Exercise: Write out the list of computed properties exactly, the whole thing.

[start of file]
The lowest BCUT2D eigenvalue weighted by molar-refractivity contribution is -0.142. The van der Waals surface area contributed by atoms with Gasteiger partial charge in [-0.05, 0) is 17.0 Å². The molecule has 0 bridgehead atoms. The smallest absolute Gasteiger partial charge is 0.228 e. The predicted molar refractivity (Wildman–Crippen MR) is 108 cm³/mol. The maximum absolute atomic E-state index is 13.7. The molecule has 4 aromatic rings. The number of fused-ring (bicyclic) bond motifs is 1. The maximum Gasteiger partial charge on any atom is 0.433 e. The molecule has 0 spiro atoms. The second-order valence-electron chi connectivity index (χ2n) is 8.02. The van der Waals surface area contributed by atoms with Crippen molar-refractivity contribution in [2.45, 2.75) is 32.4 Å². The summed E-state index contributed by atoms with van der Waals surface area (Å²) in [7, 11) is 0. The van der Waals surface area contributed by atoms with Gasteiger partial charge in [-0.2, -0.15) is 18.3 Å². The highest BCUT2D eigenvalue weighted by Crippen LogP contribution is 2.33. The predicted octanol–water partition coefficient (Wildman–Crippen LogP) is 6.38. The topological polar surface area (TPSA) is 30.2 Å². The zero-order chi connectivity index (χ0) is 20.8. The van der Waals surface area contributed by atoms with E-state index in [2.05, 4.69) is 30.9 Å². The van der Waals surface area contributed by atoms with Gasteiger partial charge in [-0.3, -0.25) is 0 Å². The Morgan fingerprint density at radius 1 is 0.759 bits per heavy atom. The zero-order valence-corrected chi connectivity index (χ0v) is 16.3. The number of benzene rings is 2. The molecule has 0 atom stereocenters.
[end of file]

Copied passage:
The lowest BCUT2D eigenvalue weighted by molar-refractivity contribution is -0.142. The van der Waals surface area contributed by atoms with Gasteiger partial charge in [-0.05, 0) is 17.0 Å². The molecule has 0 bridgehead atoms. The smallest absolute Gasteiger partial charge is 0.228 e. The predicted molar refractivity (Wildman–Crippen MR) is 108 cm³/mol. The maximum absolute atomic E-state index is 13.7. The molecule has 4 aromatic rings. The number of fused-ring (bicyclic) bond motifs is 1. The maximum Gasteiger partial charge on any atom is 0.433 e. The molecule has 0 spiro atoms. The second-order valence-electron chi connectivity index (χ2n) is 8.02. The van der Waals surface area contributed by atoms with Crippen molar-refractivity contribution in [2.45, 2.75) is 32.4 Å². The summed E-state index contributed by atoms with van der Waals surface area (Å²) in [7, 11) is 0. The van der Waals surface area contributed by atoms with Gasteiger partial charge in [-0.2, -0.15) is 18.3 Å². The highest BCUT2D eigenvalue weighted by Crippen LogP contribution is 2.33. The predicted octanol–water partition coefficient (Wildman–Crippen LogP) is 6.38. The topological polar surface area (TPSA) is 30.2 Å². The zero-order chi connectivity index (χ0) is 20.8. The van der Waals surface area contributed by atoms with E-state index in [2.05, 4.69) is 30.9 Å². The van der Waals surface area contributed by atoms with Gasteiger partial charge in [-0.3, -0.25) is 0 Å². The Morgan fingerprint density at radius 1 is 0.759 bits per heavy atom. The zero-order valence-corrected chi connectivity index (χ0v) is 16.3. The number of benzene rings is 2. The molecule has 0 atom stereocenters.